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Small Players Sink Big Money Into Retail Real Estate

Private investors are funneling millions toward retail real estate, signaling renewed confidence in an asset class hard-hit by the pandemic. 

Grocery-anchored shopping centers, like this one in Dallas, are the most favored by private investors.

New data from JLL reported by The Wall Street Journal shows that small buyers were responsible for 75% of retail asset acquisitions in 2021, a 30% increase over the 10-year historical average. Over the past five years, private investors have claimed 53% of all retail transactions greater than $50M, per JLL.

“Private capital is winning bids on some of the largest retail transactions we have done over the past 18 months,” Chris Angelone, JLL senior managing director and retail co-leader in capital markets, said in a statement. “In most of these cases, private investors outbid REITs and institutional investors.”

Despite some hesitation on the part of REITs and other major institutions, bullishness from the private sector could spur broader interest moving forward, Danny Finkle, senior managing director and JLL’s retail co-leader in capital markets, told the WSJ.

“We expect all of the major capital sources to want to have exposure to retail,” he said.

Grocery-anchored shopping centers totaled 31% of all private capital retail acquisitions in 2021, up from 18% five years ago, per JLL. Neighborhood and community centers followed at 30%, strip centers at 20%, urban retail at 11% and power/lifestyle centers totaling 8%.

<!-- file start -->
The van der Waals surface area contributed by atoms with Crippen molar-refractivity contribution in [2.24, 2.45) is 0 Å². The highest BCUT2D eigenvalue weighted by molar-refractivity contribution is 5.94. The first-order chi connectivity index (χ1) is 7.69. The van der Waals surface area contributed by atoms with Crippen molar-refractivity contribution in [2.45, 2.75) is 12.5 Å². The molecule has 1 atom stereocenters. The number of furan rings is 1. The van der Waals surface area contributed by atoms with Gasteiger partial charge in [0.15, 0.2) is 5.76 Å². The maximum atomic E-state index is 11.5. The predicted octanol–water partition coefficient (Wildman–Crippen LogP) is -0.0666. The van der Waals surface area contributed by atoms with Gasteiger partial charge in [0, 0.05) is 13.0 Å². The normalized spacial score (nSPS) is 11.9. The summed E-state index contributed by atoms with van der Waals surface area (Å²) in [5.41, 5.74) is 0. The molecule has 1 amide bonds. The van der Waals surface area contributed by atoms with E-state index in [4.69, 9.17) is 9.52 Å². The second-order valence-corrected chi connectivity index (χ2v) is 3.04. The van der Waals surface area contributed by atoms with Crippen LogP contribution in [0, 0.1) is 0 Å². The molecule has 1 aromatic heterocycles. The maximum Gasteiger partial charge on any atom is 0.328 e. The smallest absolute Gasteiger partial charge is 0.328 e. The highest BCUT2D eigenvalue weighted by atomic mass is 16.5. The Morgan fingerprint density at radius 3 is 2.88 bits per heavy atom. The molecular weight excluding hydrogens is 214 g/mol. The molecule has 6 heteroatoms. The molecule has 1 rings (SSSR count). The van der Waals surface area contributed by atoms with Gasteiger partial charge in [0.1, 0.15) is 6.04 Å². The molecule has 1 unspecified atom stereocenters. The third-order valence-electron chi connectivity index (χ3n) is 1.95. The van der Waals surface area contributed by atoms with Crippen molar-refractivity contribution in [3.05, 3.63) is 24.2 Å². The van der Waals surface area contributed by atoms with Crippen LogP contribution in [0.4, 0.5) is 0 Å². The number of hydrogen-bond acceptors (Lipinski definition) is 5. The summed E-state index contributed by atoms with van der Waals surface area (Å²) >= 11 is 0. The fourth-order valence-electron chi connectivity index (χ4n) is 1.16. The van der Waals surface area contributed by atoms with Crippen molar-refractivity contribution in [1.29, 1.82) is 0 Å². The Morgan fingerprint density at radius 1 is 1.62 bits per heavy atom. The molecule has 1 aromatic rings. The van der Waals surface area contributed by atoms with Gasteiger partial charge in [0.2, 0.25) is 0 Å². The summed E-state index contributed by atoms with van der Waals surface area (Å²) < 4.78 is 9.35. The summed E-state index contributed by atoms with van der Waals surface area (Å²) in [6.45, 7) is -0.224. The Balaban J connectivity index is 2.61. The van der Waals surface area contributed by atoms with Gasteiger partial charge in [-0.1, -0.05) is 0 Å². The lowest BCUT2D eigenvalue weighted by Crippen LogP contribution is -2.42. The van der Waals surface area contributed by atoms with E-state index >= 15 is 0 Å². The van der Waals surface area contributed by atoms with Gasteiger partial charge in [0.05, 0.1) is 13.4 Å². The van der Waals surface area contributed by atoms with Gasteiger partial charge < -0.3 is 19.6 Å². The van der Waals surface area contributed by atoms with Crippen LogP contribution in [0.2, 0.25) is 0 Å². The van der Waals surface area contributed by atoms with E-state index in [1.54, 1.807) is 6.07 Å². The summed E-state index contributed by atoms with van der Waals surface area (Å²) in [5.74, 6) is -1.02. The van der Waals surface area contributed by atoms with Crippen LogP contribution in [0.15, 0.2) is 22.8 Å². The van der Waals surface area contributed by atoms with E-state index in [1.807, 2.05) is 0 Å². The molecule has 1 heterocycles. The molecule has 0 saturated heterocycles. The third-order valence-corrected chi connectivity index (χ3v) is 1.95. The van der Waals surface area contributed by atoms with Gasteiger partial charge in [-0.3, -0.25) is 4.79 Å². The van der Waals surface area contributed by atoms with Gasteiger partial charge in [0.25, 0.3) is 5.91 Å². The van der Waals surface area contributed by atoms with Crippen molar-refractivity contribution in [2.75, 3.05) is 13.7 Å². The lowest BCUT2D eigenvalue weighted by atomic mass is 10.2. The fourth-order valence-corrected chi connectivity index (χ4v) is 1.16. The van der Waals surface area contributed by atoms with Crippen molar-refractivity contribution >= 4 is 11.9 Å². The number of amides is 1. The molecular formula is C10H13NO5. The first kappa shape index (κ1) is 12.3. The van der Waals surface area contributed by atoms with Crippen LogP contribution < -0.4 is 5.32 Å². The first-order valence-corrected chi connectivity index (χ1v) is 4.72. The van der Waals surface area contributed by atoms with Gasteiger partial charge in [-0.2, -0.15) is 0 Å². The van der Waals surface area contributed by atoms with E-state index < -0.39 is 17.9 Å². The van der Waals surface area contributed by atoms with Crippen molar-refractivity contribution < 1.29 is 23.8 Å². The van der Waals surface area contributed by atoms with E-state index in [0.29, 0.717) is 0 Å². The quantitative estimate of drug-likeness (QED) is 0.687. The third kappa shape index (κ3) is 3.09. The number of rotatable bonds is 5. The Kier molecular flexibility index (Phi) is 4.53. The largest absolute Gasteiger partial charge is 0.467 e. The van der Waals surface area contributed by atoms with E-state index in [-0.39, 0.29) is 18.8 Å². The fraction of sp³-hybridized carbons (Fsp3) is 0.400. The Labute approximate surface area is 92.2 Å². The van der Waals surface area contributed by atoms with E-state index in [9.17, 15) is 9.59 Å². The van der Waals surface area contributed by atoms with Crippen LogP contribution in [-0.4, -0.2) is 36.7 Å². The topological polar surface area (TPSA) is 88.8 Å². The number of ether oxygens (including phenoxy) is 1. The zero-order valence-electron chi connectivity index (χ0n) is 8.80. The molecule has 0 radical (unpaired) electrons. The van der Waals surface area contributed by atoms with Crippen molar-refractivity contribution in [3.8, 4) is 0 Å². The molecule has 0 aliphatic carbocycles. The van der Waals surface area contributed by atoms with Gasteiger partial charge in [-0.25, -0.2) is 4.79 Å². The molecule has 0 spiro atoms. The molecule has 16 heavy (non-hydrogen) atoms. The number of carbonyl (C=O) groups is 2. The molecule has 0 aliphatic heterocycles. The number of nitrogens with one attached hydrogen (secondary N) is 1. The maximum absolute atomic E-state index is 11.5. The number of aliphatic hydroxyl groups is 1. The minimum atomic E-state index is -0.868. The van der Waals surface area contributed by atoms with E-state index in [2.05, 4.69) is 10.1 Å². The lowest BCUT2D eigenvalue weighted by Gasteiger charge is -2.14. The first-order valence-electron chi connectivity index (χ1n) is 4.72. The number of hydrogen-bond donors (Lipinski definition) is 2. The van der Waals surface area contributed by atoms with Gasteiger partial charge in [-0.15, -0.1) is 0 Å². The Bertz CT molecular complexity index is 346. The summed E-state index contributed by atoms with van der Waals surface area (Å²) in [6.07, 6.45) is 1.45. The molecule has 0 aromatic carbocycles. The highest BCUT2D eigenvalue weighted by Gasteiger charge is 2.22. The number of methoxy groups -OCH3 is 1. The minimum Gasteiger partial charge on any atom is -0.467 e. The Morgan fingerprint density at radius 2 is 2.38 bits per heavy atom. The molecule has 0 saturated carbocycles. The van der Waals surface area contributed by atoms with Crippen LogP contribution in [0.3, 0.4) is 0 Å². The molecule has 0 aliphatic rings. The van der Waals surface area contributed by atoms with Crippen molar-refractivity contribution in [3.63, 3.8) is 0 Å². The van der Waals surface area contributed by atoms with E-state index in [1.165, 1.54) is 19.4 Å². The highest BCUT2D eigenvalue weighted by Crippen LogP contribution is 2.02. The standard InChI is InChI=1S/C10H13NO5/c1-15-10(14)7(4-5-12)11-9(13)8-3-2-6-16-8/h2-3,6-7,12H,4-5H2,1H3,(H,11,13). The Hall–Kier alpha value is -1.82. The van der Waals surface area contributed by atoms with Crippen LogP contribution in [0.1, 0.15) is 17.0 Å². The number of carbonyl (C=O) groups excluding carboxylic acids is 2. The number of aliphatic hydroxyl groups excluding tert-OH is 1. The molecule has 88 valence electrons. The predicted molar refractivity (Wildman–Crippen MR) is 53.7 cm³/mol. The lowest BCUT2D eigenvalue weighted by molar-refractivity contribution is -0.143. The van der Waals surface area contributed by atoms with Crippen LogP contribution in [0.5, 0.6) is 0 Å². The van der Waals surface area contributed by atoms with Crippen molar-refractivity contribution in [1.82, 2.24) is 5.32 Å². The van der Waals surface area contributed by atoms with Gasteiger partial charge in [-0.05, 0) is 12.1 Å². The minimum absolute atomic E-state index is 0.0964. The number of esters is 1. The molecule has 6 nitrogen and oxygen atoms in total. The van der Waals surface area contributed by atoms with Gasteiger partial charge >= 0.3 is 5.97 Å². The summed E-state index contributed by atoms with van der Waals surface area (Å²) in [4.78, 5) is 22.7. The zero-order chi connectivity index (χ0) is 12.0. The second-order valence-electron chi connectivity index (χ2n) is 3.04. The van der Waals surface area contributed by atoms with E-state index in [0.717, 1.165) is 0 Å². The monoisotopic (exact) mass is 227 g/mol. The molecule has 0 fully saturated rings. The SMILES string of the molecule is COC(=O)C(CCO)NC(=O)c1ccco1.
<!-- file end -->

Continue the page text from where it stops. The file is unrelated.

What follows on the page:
Unlike industrial and multifamily, retail was more sluggish to recover from the pandemic. Nearly 15,000 stores closed in the U.S. in 2020, rendering 51.8M SF of shopping center retail space empty, according to Cushman & Wakefield. 

But the sector has recorded strong gains over the past 18 months. Retail property transaction volume reached nearly $82B in 2021, a 24% increase from 2019, according to MSCI Real Assets. Transaction volume in the first quarter of this year hit $25B by April 30, an 82% increase over the same period in 2021, per the WSJ.

The survival of many brick-and-mortar retailers has convinced investors that some shoppers still prefer to visit stores in person, restoring confidence in the beleaguered asset class, per the WSJ. While online shopping is still more popular than it was pre-pandemic, JLL data shows that the share of overall sales has cooled since hitting a peak in 2020.

“Looking ahead, we expect this [investment] trend to continue during 2022, as retail fundamentals continue to show signs of strength and investors can realize compelling risk-adjusted returns relative to other asset classes,” Finkle said in a statement.